If you frequently use your Facebook login to sign into new mobile apps you’ve installed, you may want to pay attention to Meta’s latest announcement.

On Friday, Facebook’s parent company Meta published a blog post written by its Director of Threat Disruption David Agranovich, and Ryan Victory, a Malware Discovery and Detection engineer at Meta. The post detailed Meta’s discovery of over 400 mobile apps “that target people across the internet to steal their Facebook login information.” Essentially, Meta found hundreds of mobile apps that were “designed to steal”  the login information of Facebook users by having those users log in to these apps with their Facebook login information.

The post also noted that Meta notified Apple and Google about its discovery of these malicious apps because these apps were offered on Apple’s App Store and Google’s Google Play Store. The apps were removed from those stores before Meta’s blog post was published. Additionally, Meta is notifying Facebook users who have possibly downloaded these apps.

Four hundred-plus apps is an overwhelming number of apps to worry about, but Meta’s report provided some insight into the kinds of apps they were and included what appeared to be a long list of the names of the apps in question (located at the end of the report).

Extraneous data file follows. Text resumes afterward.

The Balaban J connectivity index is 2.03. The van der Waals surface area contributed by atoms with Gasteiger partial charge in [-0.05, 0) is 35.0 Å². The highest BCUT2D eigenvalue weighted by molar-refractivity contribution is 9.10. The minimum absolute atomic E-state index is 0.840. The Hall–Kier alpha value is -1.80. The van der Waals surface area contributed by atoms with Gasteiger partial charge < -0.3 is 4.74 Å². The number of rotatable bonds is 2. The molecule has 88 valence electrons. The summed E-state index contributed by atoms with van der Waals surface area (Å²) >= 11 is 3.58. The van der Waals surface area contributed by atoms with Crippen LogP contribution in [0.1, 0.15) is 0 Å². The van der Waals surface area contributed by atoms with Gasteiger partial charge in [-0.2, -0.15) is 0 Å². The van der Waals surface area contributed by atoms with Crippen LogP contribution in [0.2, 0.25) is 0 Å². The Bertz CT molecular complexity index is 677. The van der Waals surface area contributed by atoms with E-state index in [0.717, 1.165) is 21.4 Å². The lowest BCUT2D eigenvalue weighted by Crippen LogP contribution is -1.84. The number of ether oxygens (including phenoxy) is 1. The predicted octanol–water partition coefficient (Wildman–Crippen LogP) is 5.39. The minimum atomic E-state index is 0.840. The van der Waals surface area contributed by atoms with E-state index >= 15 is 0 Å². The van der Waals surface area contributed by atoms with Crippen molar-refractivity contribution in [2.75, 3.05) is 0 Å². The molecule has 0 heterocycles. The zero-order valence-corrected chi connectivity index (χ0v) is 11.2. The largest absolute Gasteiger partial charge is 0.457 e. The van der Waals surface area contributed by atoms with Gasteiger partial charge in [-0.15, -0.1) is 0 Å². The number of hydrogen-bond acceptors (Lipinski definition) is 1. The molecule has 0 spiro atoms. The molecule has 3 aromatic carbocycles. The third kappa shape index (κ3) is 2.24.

According to the report, the majority of these malware apps were photo editors, but there were also apps that fit categories like Games, VPN (as in Virtual Private Networks), Lifestyle, Business Utility, and Phone Utility. More specifically, some examples of the types of apps that were affected include photo editors, horoscopes, fitness trackers, VPN, business apps, ad management apps, and flashlight apps.

Meta’s post offered some guidance for users who may have downloaded one of these apps:

  • Delete the malicious app and change your password for the accounts you used to log in to that app.
  • Use two-factor authentication and enable log-in alerts so that you’ll know if other people are attempting to log in to your account.

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